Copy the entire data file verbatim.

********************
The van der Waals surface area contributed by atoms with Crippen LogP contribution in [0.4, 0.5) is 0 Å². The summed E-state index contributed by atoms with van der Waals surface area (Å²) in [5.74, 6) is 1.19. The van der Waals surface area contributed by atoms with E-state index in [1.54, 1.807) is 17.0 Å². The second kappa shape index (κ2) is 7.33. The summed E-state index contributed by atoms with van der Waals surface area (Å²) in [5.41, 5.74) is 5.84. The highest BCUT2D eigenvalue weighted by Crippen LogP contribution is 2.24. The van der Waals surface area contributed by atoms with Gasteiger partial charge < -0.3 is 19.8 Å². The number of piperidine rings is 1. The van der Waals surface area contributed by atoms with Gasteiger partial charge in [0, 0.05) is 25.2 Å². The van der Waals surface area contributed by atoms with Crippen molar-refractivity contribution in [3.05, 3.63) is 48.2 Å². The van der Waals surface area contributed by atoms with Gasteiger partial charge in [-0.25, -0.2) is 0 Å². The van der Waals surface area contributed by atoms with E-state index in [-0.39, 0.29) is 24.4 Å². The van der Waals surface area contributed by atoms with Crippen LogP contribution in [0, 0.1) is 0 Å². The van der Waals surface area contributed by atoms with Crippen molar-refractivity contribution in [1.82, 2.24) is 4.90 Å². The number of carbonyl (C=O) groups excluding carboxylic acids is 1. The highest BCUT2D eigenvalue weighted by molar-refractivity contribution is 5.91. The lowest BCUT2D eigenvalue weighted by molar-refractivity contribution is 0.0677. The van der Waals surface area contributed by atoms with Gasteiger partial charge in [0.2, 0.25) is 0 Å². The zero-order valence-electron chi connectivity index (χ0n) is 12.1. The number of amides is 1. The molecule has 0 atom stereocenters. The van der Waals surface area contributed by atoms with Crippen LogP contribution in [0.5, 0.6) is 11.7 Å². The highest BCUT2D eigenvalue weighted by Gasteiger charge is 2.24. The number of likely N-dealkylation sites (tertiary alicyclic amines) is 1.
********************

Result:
The van der Waals surface area contributed by atoms with Crippen LogP contribution in [0.4, 0.5) is 0 Å². The summed E-state index contributed by atoms with van der Waals surface area (Å²) in [5.74, 6) is 1.19. The van der Waals surface area contributed by atoms with E-state index in [1.54, 1.807) is 17.0 Å². The second kappa shape index (κ2) is 7.33. The summed E-state index contributed by atoms with van der Waals surface area (Å²) in [5.41, 5.74) is 5.84. The highest BCUT2D eigenvalue weighted by Crippen LogP contribution is 2.24. The van der Waals surface area contributed by atoms with Gasteiger partial charge < -0.3 is 19.8 Å². The number of piperidine rings is 1. The van der Waals surface area contributed by atoms with Gasteiger partial charge in [0, 0.05) is 25.2 Å². The van der Waals surface area contributed by atoms with Crippen molar-refractivity contribution in [3.05, 3.63) is 48.2 Å². The van der Waals surface area contributed by atoms with Gasteiger partial charge in [-0.25, -0.2) is 0 Å². The van der Waals surface area contributed by atoms with E-state index in [-0.39, 0.29) is 24.4 Å². The van der Waals surface area contributed by atoms with Crippen LogP contribution in [0, 0.1) is 0 Å². The van der Waals surface area contributed by atoms with Crippen molar-refractivity contribution in [1.82, 2.24) is 4.90 Å². The number of carbonyl (C=O) groups excluding carboxylic acids is 1. The highest BCUT2D eigenvalue weighted by molar-refractivity contribution is 5.91. The lowest BCUT2D eigenvalue weighted by molar-refractivity contribution is 0.0677. The van der Waals surface area contributed by atoms with Gasteiger partial charge in [0.2, 0.25) is 0 Å². The zero-order valence-electron chi connectivity index (χ0n) is 12.1. The number of amides is 1. The molecule has 0 atom stereocenters. The van der Waals surface area contributed by atoms with Crippen LogP contribution in [0.5, 0.6) is 11.7 Å². The highest BCUT2D eigenvalue weighted by Gasteiger charge is 2.24. The number of likely N-dealkylation sites (tertiary alicyclic amines) is 1.